New plan to boost liquor licenses concerns restaurateurs

– Kayana Szymczak/The Boston Globe, File

The disparities are glaring: Restaurants with liquor licenses are concentrated in Boston’s more affluent neighborhoods. Of the city’s 1,110 licenses, a negligible number are held by African-American owners. Mattapan has no restaurant that serves alcohol.

A Boston liquor license can cost $400,000 or more, putting it out of reach for anyone without deep pockets and the right business connections. But a recent proposal by city officials to expand access by creating more than 150 low-cost licenses is meeting resistance from restaurateurs who are convinced that the plan would be unfair and jeopardize their businesses.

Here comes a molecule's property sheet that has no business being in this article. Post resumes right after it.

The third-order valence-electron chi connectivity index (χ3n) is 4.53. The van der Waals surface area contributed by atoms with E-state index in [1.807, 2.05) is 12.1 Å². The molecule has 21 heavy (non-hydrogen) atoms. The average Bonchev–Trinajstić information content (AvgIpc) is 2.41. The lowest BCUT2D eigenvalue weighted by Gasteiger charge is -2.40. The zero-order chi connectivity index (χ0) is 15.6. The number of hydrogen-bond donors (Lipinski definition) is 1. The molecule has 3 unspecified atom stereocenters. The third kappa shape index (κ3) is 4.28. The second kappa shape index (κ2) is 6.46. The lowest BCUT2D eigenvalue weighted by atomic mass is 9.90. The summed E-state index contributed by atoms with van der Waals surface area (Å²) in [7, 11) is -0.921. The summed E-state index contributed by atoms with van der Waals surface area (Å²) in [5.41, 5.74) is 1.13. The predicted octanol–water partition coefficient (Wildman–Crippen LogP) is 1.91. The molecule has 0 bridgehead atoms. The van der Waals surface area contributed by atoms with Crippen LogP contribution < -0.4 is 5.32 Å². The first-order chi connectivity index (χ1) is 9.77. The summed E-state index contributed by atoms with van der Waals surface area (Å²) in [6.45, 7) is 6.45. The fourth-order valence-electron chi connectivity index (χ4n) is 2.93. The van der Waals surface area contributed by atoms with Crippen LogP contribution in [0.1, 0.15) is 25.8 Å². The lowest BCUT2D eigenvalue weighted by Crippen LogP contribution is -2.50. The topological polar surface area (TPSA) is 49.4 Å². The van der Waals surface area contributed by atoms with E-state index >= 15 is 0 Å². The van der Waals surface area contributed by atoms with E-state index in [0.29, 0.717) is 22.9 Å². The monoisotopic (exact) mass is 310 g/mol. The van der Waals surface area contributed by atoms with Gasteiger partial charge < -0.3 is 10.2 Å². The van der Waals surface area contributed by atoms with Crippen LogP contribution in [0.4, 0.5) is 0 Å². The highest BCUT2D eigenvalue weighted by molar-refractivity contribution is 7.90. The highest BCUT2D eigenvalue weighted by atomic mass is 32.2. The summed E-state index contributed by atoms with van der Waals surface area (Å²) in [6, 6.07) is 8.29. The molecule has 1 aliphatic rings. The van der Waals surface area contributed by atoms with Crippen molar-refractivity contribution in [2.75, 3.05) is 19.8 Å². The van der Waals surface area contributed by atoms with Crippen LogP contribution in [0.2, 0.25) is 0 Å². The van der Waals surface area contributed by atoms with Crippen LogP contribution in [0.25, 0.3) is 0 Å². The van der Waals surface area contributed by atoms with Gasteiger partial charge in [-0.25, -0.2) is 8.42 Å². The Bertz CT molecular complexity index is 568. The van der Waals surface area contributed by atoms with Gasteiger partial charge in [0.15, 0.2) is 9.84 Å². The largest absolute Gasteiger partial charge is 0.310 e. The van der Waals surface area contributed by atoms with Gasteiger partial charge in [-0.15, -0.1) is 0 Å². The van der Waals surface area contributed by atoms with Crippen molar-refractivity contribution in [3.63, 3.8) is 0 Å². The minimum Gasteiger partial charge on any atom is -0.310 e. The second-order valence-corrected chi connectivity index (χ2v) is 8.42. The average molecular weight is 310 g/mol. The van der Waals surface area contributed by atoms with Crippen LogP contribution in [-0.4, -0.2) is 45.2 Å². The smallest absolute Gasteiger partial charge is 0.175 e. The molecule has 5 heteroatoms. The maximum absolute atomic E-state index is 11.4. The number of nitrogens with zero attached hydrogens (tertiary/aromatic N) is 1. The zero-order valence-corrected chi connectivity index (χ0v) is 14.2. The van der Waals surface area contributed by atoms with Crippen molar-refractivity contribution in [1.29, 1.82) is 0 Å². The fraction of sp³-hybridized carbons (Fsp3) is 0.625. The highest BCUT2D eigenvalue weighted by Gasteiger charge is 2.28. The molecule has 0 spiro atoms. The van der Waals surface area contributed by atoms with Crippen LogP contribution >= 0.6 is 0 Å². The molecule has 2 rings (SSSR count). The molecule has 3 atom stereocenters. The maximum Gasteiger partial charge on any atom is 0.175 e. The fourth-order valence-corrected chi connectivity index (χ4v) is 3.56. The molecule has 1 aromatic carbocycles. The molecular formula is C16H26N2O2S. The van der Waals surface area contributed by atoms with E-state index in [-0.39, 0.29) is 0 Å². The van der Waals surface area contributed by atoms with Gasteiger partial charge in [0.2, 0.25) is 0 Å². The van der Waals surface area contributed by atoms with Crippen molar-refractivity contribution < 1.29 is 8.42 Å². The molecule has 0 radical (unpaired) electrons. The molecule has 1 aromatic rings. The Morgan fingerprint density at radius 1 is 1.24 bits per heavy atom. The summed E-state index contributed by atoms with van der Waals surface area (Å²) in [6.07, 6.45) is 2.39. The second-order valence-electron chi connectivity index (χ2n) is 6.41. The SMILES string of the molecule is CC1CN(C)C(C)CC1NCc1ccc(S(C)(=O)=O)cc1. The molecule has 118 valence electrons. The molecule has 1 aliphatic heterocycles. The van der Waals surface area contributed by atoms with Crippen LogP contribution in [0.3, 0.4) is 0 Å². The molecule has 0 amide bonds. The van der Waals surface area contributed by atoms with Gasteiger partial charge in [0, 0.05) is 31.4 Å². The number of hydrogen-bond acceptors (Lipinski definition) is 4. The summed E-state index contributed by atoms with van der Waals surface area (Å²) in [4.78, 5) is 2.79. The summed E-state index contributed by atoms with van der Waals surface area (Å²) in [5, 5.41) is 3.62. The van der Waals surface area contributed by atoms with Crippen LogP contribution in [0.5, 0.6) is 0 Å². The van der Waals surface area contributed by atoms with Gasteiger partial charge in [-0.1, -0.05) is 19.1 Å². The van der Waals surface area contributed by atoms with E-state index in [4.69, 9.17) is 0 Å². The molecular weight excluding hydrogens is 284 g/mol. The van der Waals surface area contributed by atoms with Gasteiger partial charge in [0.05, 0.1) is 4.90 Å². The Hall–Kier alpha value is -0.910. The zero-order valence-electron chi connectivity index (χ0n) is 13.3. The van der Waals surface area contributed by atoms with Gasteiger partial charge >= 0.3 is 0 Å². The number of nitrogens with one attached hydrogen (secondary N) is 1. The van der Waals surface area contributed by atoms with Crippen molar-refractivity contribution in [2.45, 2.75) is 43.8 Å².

City Councilor Ayanna Pressley, with backing from the Walsh administration, in June unveiled legislation that would designate 105 new licenses costing about $3,000 for lower-income neighborhoods such as Mattapan, Roxbury, Mission Hill, and East Boston. The city implemented a similar expansion in 2014, but the new bill also creates licenses that can be used anywhere in the city, and that has restaurateurs worried.


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